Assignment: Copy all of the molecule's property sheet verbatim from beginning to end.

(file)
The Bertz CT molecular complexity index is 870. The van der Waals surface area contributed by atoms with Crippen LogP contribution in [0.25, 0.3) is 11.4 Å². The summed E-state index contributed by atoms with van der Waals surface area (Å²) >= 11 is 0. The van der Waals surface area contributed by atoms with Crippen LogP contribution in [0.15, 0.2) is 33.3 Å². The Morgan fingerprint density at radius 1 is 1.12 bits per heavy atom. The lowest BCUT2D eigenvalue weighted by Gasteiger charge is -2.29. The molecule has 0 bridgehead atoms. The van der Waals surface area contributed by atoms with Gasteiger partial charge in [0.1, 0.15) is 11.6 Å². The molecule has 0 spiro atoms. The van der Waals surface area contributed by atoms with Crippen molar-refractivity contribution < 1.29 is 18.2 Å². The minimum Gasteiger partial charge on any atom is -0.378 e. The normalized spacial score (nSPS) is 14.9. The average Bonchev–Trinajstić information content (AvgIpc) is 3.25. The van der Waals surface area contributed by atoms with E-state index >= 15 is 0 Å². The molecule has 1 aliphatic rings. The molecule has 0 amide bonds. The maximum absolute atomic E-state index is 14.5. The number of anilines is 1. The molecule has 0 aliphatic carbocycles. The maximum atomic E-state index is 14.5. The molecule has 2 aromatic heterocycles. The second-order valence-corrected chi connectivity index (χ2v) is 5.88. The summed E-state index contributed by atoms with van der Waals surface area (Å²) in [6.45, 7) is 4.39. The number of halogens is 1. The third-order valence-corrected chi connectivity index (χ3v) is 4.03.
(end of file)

The Bertz CT molecular complexity index is 870. The van der Waals surface area contributed by atoms with Crippen LogP contribution in [0.25, 0.3) is 11.4 Å². The summed E-state index contributed by atoms with van der Waals surface area (Å²) >= 11 is 0. The van der Waals surface area contributed by atoms with Crippen LogP contribution in [0.15, 0.2) is 33.3 Å². The Morgan fingerprint density at radius 1 is 1.12 bits per heavy atom. The lowest BCUT2D eigenvalue weighted by Gasteiger charge is -2.29. The molecule has 0 bridgehead atoms. The van der Waals surface area contributed by atoms with Gasteiger partial charge in [0.1, 0.15) is 11.6 Å². The molecule has 0 spiro atoms. The van der Waals surface area contributed by atoms with Crippen molar-refractivity contribution < 1.29 is 18.2 Å². The minimum Gasteiger partial charge on any atom is -0.378 e. The normalized spacial score (nSPS) is 14.9. The average Bonchev–Trinajstić information content (AvgIpc) is 3.25. The van der Waals surface area contributed by atoms with E-state index >= 15 is 0 Å². The molecule has 1 aliphatic rings. The molecule has 0 amide bonds. The maximum absolute atomic E-state index is 14.5. The number of anilines is 1. The molecule has 0 aliphatic carbocycles. The maximum atomic E-state index is 14.5. The molecule has 2 aromatic heterocycles. The second-order valence-corrected chi connectivity index (χ2v) is 5.88. The summed E-state index contributed by atoms with van der Waals surface area (Å²) in [6.45, 7) is 4.39. The number of halogens is 1. The third-order valence-corrected chi connectivity index (χ3v) is 4.03.